Model industry

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Nearly five years ago DEVELOP3D marauded North to visit Paragon Rapid Technologies, a Darlington model maker with ambitious plans for the 3D printing boom on the horizon.

A desktop-sized scale model of a Rolls Royce Bergen diesel engine

This skilled company specialising in highlydetailed models, prototyping and short-run production already had the hands-on skills for product finishing, vacuum casting and silicone tooling; stereolithography (SLA) was next and it was seemingly set to change everything.

In short: it didn’t. The machines and their output simply slotted into Paragon’s workflow as another tool to be utilised for speed and detail, improving what it could offer to customers.

For trade shows, marketing events and boardroom presentations, it seems nothing comes close to having a detailed scale model in front of you, and Paragon has built thousands in all industries. A scale model of a giant turbine? A diorama of a proposed new oil rig and pipeline?

Paragon is now one of the ‘go-to’ companies for such displays, and it achieves it through cleverly blending all the tools at its disposal.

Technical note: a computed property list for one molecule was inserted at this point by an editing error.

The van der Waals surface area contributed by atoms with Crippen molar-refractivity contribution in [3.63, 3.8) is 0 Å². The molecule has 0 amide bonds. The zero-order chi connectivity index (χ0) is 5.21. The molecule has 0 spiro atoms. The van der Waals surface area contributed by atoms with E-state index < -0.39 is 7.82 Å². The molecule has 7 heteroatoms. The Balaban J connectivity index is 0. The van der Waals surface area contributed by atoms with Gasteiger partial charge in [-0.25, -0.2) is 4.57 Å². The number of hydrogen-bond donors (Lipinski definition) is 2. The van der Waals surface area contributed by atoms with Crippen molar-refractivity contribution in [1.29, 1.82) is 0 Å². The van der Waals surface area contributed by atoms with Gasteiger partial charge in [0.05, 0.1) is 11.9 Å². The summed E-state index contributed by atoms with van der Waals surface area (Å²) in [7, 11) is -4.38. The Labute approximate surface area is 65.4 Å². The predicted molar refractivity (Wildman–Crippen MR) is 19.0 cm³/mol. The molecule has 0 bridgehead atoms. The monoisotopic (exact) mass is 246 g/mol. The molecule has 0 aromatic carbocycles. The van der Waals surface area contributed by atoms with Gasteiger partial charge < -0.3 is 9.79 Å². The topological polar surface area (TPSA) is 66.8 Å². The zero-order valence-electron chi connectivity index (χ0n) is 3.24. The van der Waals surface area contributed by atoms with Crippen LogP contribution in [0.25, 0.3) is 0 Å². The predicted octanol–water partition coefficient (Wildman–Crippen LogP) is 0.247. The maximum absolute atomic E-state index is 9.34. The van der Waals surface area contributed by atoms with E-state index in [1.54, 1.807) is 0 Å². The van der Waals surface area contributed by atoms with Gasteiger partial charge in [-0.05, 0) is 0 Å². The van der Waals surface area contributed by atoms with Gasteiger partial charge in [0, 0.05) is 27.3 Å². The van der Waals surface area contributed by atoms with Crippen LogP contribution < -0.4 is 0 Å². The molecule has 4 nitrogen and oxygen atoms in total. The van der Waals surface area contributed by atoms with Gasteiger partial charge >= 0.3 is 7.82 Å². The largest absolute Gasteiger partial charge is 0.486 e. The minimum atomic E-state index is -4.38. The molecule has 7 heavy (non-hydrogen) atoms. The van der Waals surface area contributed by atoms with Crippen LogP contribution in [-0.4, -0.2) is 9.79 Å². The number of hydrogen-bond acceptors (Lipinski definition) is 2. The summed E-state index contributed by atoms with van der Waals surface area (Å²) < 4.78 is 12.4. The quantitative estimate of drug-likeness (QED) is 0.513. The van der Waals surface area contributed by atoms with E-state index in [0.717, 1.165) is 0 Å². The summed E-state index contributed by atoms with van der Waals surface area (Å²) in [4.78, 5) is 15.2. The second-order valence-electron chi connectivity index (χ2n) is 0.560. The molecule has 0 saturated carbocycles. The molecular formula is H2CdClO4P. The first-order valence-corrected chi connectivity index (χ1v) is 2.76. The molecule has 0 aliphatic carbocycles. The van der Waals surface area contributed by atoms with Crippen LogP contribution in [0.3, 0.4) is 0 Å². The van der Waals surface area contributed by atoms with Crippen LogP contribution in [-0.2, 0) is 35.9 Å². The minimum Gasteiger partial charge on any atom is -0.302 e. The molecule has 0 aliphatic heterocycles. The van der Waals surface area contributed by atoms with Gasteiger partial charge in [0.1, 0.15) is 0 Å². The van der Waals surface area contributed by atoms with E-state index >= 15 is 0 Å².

The company still takes in work from all sectors, including rapid prototyping, but its business model of seeking out niches has positioned itself as a master of creating models for heavy engineering firms.

Small print

A great example of this amalgamation of processes and materials is a bright blue Bergen engine built for Rolls Royce.

The base was fabricated from acrylic, the main body was CNC machined, all the little injectors and access panels were vacuum cast; the little piping and handles were SLS printed, along with the generator section at the end which crafted by hand.

“We used all the processes in-house, it’s hat we’re wanting to do: use the traditional methods and 3D printing to achieve this level of model making,” says Paragon’s business development manager Darren Webb.

“With rapid prototyping everything comes in and out the door so fast that it’s hard to have a foundation to build on. With the low volume production it’s regular work that can be used as a base for investment.

“We know that one of our strengths is the skills of the model makers – we employ timeserved model makers, and nearly everyone in the business, from manager, director to sales persons are all model makers as well.”

The business continues to grow, with a further facility extension planned, bringing more technology onsite, including a CNC machining workshop and another large build area SLS machine already on its way.

Model making at Paragon Technologies

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